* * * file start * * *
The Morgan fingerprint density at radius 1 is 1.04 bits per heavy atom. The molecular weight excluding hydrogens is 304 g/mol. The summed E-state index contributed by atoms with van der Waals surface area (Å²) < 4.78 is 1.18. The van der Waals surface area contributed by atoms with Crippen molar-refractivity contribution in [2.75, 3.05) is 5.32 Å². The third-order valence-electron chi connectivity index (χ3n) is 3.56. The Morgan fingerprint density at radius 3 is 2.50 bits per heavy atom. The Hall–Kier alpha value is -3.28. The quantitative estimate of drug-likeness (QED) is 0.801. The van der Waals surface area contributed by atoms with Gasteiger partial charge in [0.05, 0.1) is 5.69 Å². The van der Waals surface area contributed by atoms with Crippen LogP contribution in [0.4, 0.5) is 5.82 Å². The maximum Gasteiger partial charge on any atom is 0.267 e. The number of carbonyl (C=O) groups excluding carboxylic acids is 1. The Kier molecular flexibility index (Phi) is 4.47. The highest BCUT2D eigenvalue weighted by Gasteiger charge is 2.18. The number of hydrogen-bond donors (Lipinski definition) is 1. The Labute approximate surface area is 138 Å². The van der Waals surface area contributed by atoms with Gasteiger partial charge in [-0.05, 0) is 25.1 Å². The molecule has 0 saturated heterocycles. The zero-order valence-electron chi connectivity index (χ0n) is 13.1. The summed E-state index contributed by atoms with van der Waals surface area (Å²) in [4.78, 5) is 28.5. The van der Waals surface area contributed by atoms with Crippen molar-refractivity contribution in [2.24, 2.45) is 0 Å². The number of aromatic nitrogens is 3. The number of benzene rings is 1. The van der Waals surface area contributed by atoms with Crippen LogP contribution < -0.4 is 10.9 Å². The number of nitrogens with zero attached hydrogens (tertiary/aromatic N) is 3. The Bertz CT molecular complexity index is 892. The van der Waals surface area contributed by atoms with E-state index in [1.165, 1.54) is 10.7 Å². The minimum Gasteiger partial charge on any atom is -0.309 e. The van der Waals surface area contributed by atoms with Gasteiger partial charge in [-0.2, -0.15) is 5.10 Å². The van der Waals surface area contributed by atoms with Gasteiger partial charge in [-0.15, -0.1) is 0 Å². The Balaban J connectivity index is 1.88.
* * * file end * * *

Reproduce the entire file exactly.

The Morgan fingerprint density at radius 1 is 1.04 bits per heavy atom. The molecular weight excluding hydrogens is 304 g/mol. The summed E-state index contributed by atoms with van der Waals surface area (Å²) < 4.78 is 1.18. The van der Waals surface area contributed by atoms with Crippen molar-refractivity contribution in [2.75, 3.05) is 5.32 Å². The third-order valence-electron chi connectivity index (χ3n) is 3.56. The Morgan fingerprint density at radius 3 is 2.50 bits per heavy atom. The Hall–Kier alpha value is -3.28. The quantitative estimate of drug-likeness (QED) is 0.801. The van der Waals surface area contributed by atoms with Gasteiger partial charge in [0.05, 0.1) is 5.69 Å². The van der Waals surface area contributed by atoms with Crippen LogP contribution in [0.4, 0.5) is 5.82 Å². The maximum Gasteiger partial charge on any atom is 0.267 e. The number of carbonyl (C=O) groups excluding carboxylic acids is 1. The Kier molecular flexibility index (Phi) is 4.47. The highest BCUT2D eigenvalue weighted by Gasteiger charge is 2.18. The number of hydrogen-bond donors (Lipinski definition) is 1. The Labute approximate surface area is 138 Å². The van der Waals surface area contributed by atoms with Gasteiger partial charge in [-0.05, 0) is 25.1 Å². The molecule has 0 saturated heterocycles. The zero-order valence-electron chi connectivity index (χ0n) is 13.1. The summed E-state index contributed by atoms with van der Waals surface area (Å²) in [4.78, 5) is 28.5. The van der Waals surface area contributed by atoms with Crippen molar-refractivity contribution in [2.24, 2.45) is 0 Å². The number of aromatic nitrogens is 3. The number of benzene rings is 1. The van der Waals surface area contributed by atoms with Crippen LogP contribution < -0.4 is 10.9 Å². The number of nitrogens with zero attached hydrogens (tertiary/aromatic N) is 3. The Bertz CT molecular complexity index is 892. The van der Waals surface area contributed by atoms with E-state index in [1.165, 1.54) is 10.7 Å². The minimum Gasteiger partial charge on any atom is -0.309 e. The van der Waals surface area contributed by atoms with Gasteiger partial charge in [-0.2, -0.15) is 5.10 Å². The van der Waals surface area contributed by atoms with Gasteiger partial charge in [-0.15, -0.1) is 0 Å². The Balaban J connectivity index is 1.88.